Wednesday, April 21, 2021
Home Indian History & Culture Garbologists find roots of modern waste by digging through Victorian-Era garbage

Garbologists find roots of modern waste by digging through Victorian-Era garbage

In the Victorian Era, the civilization made a permanent shift towards a throwaway society, and the production of waste only began to increase from this point in the timeline

  • Garbology is the “study of a culture or community by analysis of its waste”
  • The Museum of Brands in Notting Hill, West London boasts a collection of 12,000 unique items like cartons, boxes, paper cups tins etc
  • The Victorian era also marked the rise of the packaging industry

East Anglia, a rural area north of London, became a place of historical interest for Tom Licence and his research team, What East Anglia Threw Away, early 2016, when a scavenging streak for Victorian Era trash gripped their minds. “We’re aware that there’s a dump close to the cottage, and that’s part of our interest, but also we’ve set up a little history group, and we’ve been working on the history of Castle Rising ever since”, says Sylvia Cooke, who came to East Anglia about 14 years ago.

“We are pioneering garbologists”, says Tom Licence with a friendly laugh. Garbology is the “study of a culture or community by analysis of its waste”. The Victorian Era, which spanned through the years of 1837 till 1901, witnessed a crucial shift of consumer patterns – with an increase in wealth and the Industrial Revolution, the civilization shifted from making things at home to buying them at grocery markets and shops. This era also marked the rise of the packaging industry.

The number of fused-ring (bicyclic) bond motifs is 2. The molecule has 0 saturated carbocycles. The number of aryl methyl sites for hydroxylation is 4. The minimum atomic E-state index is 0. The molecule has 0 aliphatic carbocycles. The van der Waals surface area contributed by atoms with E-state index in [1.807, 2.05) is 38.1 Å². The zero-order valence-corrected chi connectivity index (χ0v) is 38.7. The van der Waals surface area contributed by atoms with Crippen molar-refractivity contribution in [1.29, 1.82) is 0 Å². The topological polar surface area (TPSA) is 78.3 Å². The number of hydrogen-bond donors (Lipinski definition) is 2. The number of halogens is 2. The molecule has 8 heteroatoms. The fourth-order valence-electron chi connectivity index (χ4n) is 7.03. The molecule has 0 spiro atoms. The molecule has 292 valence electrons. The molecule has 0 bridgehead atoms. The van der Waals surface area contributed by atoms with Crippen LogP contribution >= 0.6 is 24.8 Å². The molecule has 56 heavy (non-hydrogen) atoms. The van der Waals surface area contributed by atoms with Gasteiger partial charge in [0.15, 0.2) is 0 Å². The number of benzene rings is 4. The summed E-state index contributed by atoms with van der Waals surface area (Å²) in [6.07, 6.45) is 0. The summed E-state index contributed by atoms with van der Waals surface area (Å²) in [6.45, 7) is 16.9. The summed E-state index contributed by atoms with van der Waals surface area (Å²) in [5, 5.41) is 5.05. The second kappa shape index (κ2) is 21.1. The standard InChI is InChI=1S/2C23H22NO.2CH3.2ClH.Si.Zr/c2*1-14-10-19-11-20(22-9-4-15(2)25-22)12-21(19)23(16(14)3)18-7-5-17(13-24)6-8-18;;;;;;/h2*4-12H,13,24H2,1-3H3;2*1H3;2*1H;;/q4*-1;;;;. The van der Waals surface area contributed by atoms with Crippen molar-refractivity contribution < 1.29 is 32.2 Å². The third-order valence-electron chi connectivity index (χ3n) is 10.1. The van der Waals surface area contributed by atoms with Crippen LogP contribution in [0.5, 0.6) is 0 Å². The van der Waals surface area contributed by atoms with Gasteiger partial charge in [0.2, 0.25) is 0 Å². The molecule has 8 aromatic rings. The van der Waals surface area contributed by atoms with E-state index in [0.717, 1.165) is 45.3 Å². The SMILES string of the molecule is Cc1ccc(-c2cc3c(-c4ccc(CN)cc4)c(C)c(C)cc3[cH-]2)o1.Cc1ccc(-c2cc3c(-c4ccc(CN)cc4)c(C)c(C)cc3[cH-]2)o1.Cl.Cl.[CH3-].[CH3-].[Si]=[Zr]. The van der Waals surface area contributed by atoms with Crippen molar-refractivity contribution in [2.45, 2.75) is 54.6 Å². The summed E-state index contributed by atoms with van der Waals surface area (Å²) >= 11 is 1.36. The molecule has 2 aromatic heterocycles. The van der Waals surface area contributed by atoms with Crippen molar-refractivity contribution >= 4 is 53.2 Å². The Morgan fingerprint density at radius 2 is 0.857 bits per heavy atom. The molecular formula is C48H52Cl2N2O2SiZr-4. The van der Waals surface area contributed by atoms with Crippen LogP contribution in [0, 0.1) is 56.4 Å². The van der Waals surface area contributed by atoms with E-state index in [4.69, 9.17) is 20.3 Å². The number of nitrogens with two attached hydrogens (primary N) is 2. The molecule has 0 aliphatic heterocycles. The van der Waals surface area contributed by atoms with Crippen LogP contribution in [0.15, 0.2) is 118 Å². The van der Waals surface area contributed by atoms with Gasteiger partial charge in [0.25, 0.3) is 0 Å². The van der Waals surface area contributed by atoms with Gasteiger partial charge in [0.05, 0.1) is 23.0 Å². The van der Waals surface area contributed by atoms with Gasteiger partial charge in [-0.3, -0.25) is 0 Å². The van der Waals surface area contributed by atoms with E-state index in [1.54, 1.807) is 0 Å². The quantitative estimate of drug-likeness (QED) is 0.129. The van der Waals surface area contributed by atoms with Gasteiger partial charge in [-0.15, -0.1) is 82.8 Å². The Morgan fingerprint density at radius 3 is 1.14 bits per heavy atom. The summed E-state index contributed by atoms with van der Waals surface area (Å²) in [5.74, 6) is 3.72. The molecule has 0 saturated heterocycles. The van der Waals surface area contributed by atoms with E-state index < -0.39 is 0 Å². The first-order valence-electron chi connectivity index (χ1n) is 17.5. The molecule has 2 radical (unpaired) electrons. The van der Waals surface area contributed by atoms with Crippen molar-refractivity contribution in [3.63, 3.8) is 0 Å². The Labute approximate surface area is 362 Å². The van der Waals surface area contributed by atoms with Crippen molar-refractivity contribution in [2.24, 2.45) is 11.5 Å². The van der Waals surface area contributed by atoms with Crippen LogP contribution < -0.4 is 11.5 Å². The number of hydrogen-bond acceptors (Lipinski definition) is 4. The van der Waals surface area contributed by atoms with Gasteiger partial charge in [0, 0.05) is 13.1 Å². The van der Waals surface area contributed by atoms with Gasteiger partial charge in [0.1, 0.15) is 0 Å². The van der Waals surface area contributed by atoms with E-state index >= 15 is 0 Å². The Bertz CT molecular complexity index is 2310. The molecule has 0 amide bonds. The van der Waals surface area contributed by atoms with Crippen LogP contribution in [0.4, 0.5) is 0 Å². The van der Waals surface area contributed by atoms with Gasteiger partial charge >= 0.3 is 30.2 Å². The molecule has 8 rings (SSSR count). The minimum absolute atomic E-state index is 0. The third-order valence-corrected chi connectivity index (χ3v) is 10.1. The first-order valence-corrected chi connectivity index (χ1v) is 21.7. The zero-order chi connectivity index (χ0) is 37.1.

As people began to gain awareness about germs and hygiene, they became distrustful of local vendors and grocers,some of whom added spurious ingredients to increase the weight of the product. A packaged product guaranteed it hadn’t been tampered with, and hence more trustworthy. Moreover, it also ensured that the manufacturers were able to design and control their own brand. The means of packaging then involved bottles and tins, or small containers which couldn’t be reused and hence found their way into what is now called as Victorian Era trash.

Follow NewsGram on Facebook: NewsGram

The importance of collecting and preserving garbage from those olden days was cleverly identified by Robert Opie, a social historian, who founded the Museum of Brands in Notting Hill, West London. The museum boasts a collection of 12,000 unique items like cartons, boxes, paper cups tins etc. which documents the progression of brands of some of the world’s most popular companies like Cadbury. The museum assumed a larger space recently to accommodate the growing interest. The colour on these packaging materials dim as war years are approached, The Guardian reports. “It’s a portal into your own past”, Robert Opie says.

Victorian Era
Dundee Marmalade tin containers. Image courtesy: Tom Licence